Read more

Beating Procrastination at Its Own Game – and Ways to Thrive

People often ask me about ways to beat procrastination. I usually say “I’ll get back to you.” Just kidding.

Everyone procrastinates sometimes, but 20 percent of people chronically avoid difficult tasks and deliberately look for distractions—which, unfortunately, are increasingly available. Procrastination in large part reflects our perennial struggle with self-control as well as our inability to accurately predict how we’ll feel tomorrow, or the next day.

procrastinate1

If you do a Google search, there are over 380,000 references to “overcoming procrastination”.

Procrastinators may say they perform better under pressure, but more often than not that’s their way of justifying putting things off. The bright side? It’s possible to overcome procrastination—with effort.

Procrastination is not a problem of time management or of planning. Procrastinators are not different in their ability to estimate time, although they are more optimistic than others. “Telling someone who procrastinates to buy a weekly planner is like telling someone with chronic depression to just cheer up,” insists Dr. Ferrari (1).

I too struggle with procrastination. From my own observations with decades of clients behind me, plus my own ever-present struggle with it, here are the key reasons for procrastination.

  1. Desire to achieve perfection –  When a normally high energy, high achiever procrastinates, it’s usually due to the desire to achieve perfection. Perfection though is unachievable, especially in most business settings.
  2. Lack of direction –  You can’t leave for a trip if you don’t know where you’re going. Without a good sense of where you want to go with a project or a task, you likely wont want to start.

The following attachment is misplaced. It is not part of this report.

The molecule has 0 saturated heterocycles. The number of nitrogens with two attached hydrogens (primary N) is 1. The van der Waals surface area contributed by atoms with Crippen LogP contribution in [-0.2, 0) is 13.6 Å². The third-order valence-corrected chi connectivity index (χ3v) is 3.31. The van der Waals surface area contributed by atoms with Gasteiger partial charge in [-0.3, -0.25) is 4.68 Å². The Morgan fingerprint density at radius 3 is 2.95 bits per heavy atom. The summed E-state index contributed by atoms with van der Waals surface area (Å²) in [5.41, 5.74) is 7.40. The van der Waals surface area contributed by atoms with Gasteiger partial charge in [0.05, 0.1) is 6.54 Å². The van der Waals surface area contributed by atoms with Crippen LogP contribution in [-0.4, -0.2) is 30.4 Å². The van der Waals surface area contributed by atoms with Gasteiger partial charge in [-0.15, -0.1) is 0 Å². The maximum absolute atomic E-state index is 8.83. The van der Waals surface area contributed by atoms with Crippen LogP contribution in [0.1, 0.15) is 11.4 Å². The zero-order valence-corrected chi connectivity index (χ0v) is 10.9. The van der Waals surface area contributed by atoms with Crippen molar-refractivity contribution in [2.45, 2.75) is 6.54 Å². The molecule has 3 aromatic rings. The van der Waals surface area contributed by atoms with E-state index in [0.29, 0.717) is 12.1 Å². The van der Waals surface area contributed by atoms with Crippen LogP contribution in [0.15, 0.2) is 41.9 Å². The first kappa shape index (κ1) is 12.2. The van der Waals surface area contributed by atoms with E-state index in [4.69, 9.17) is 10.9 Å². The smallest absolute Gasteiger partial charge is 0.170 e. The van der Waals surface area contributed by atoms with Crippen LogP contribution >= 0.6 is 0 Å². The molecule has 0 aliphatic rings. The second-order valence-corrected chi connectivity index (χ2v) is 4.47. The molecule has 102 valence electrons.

3. Self-talk – Procrastinators tell lies to themselves. Such as, “I’ll feel more like doing this tomorrow.” Or “I work best under pressure.” But in fact they do not get the urge the next day or work best under pressure. In addition, they protect their sense of self by saying “this isn’t important.” Another big lie procrastinators indulge is that time pressure makes them more creative. Unfortunately they do not turn out to be more creative; they only feel that way. They squander their resources.
  4. It’s unpleasant –  Not everything we need to do each day is fun and exciting. Things can be downright unappealing, so we put them off.

Here are the most popular ways to overcome procrastination (2).

STEP 1: Recognize you ARE A PROCRASTINATOR.

Here’s a fun little test for you to take. CLICK HERE

Here are some useful indicators that will help you know when you’re procrastinating:

  • Filling your day with low priority tasks from your To Do List.
  • Reading e-mails several times without starting work on them or deciding what you’re going to do with them.
  • Sitting down to start a high-priority task, and almost immediately going off to make a cup of coffee.
  • Leaving an item on your To Do list for a long time, even though you know it’s important.
  • Regularly saying “Yes” to unimportant tasks that others ask you to do, and filling your time with these instead of getting on with the important tasks already on your list.
  • Waiting for the “right mood” or the “right time” to tackle the important task at hand.

Step 2: Work Out WHY You’re Procrastinating

Even if you’re organized, you can feel overwhelmed by the task. You may doubt that you have the skills or resources you think you need, so you seek comfort in doing tasks you know you’re capable of completing. Unfortunately, the big task isn’t going to go away – truly important tasks rarely do. You may also fear success as much as failure. For example, you may think that success will lead to you being swamped with more requests to do this type of task, or that you’ll be pushed to take on things that you feel are beyond you.